Incredible Survival Uses For Dandelions

Dandelions are arguably some of the most annoying plants ever. It seems like these annoying yellow-colored pests crop up on every lawn imaginable. Worse, there doesn’t seem to be a good way of getting rid of these weeds for good. Gardeners expel a lot of frustration in attempting to rid their green lawns of these leafy menaces. Typically, this hard work leaves their yard spotless for a few weeks until these weeds creep back into the grass.

Oddly enough, despite all the frustration they cause, it seems dandelions are starting to do some good for the world after all. In fact, companies like Michelin are investing more and more in this flowery plant to help them do business.

Want to know the reason for this strange turn of events? Keep reading to learn more about the…

Incredible Survival Uses For Dandelions

Dandelion Rubber

Researchers have made a huge discovery about the use of dandelions. As it turns out, these weeds can do wonders in helping to make natural rubber. This revelation can easily revolutionize the rubber industry, leading producers to use all-natural materials and even save the rainforest. In fact, we might be driving around with automobile tires made from these flowery plants!

Want to know more about this incredibly cool eco-friendly solution? Watch the short video below.

Did you know preppers can make their own dandelion rubber? Check out the following instructions from Survivopedia:

Step 1

Start off by harvesting latex. While Hevea Trees have to be “tapped” with V shaped slits in the trunk, the process is a bit different for plants.

For example, if you are going to use Milk Thistle, you will need to break open the plant stems to get at the latex, which is a milky white colored substance. If you decide to use dandelions (ideally Russian dandelions), you can get latex from the roots as well as the stems.

Step 2

Once you have collected enough latex, add some water and an acid to the sap. You can use vinegar or other weak acids. The ratios of sap, water, and acid will depend on the amount of latex in the sap as well as the strength of the acid.

For example, if you are using regular or Russian dandelions, you would use 1 part sap to 8 parts water and then enough vinegar to make the latex and water stick to whatever you are using to stir the mixture.

Step 3

Even though rubber made from dandelion will finish to “cure” or dry out on its own, you may still need to add sulfur and heat it to produce a more durable form of rubber. You may also want to try using Ipomoea alba sap to vulcanize the rubber.

Remember, different applications will require different levels of flexibility and durability. You will need to study the different characteristics of each type of rubber you plan to work with, and see what will work best to make them.

Get Across The Water

If you’re traveling by boat at any point, it’s best to make sure that vessel is watertight. By lining the boat with dandelion rubber, you can help ensure you don’t spring a leak.

Protect Your Survival Garden

Preppers work so hard on their survival gardens. It’s a shame when dandelions come in and ruin them! Or are they?

It turns out that this detested weed is actually helping to protect your fruits and veggies after all. That’s because these weeds produce a milky fluid, called latex. This fluid helps protect dandelion roots from root feeders like cockchafer larvae. Therefore, the dandelions’ presence helps ensure that voracious root feeders won’t enter into your garden.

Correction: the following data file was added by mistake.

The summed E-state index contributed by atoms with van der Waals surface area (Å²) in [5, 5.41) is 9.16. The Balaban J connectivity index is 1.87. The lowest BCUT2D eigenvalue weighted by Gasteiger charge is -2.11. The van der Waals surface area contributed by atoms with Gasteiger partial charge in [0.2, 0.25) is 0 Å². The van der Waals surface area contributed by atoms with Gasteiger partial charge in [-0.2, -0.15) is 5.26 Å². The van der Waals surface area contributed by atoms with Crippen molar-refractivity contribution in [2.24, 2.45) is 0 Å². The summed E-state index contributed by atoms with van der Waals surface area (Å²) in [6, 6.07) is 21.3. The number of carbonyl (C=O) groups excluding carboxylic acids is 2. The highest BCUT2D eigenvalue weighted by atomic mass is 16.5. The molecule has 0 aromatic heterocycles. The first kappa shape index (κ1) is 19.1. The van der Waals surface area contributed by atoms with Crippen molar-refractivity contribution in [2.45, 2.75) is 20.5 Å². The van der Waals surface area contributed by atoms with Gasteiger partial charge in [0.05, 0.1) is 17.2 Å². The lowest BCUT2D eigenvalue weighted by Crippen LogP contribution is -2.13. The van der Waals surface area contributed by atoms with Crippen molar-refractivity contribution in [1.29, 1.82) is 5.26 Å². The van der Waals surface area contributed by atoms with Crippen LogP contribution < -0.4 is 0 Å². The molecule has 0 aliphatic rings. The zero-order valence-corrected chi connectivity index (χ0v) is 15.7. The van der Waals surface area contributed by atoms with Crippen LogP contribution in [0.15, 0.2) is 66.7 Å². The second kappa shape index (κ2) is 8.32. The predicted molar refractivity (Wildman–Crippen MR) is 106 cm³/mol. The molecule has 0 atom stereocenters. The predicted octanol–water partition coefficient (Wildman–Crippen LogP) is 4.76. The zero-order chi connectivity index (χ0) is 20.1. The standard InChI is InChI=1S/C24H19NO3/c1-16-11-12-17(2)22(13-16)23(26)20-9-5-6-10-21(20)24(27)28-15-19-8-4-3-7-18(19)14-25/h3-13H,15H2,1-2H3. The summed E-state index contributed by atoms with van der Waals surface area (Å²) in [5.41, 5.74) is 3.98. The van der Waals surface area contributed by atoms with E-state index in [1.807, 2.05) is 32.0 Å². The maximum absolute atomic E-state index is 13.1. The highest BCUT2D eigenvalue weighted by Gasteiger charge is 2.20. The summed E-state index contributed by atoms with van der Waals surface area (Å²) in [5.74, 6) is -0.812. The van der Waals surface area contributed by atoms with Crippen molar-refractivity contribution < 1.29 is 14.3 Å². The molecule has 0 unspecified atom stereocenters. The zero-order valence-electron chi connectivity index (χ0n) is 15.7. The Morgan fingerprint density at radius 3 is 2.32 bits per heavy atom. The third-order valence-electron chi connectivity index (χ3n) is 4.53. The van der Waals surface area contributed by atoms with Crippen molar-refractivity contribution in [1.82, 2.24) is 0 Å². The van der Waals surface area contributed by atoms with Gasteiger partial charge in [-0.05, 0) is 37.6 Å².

Waterproof Your Stuff

If you’ve got a cloth bug out bag (or clothing made out of cloth) you’re in luck. Using dandelions, you can easily waterproof these materials to repel rain and snow (and help fight off pneumonia).

All you need to do is gather a few handfuls of dandelions, and cut the stems open. Drip the dandelion sap onto the cloth, and spread it evenly across the fabric’s surface. Then allow it to thoroughly dry.

Although this method may leave the item feeling sticky on the outside, you’ll be thankful you used it in a rainstorm.

Make A Tasty Snack

If you’re not going to use them for rubber, dandelions can still make a tasty snack. Every single part of the dandelion is edible, making this weed your #1 friend in a crisis. Plus, these plants are high in iron, potassium, and calcium, helping you boost your immune system. Just remember you may need to eat these sparingly, as they are known to be a diuretic.

Aren’t dandelions amazing? It’s incredible how many uses for dandelions there are, both overall and in a survival situation. So, next time you think about treading over these with your lawn mower, save them instead! You never know when you’ll need them! Remember – when you Prepare Now, you’re more likely to Survive Later!

6 Responses
  • Kathleen
    June 11, 2017

    It also makes a delicious, delicate wine.

    • Ladybug
      June 11, 2017

      Chuck, I wanted to tell about the wine. My grandmother used to make dandelion wine and sell it for a quarter. (lol)
      I never tasted it but other people did, i was too young. We used to pick dandelions for her.

    • brenda
      June 11, 2017

      yes dandelions make great wine! Our dad used to bring us to a monastery with a huge hill of a front yard where we picked the flowers for the wine, it was a chore but one we fondly remember.

  • Robert Nichols
    June 12, 2017

    I think I would rather use the plant for food and drink.
    The leaves make great ‘greens’ as a substitute for others in the spring. Also, the root can be used to make a tea that is very healthy.

  • Sandy
    June 12, 2017

    The fluid from the root stock can eliminate warts. Just rub on each day and in a week or two no more warts.

  • Adrie De Maesschalck
    July 2, 2017

    for me its a good painkiller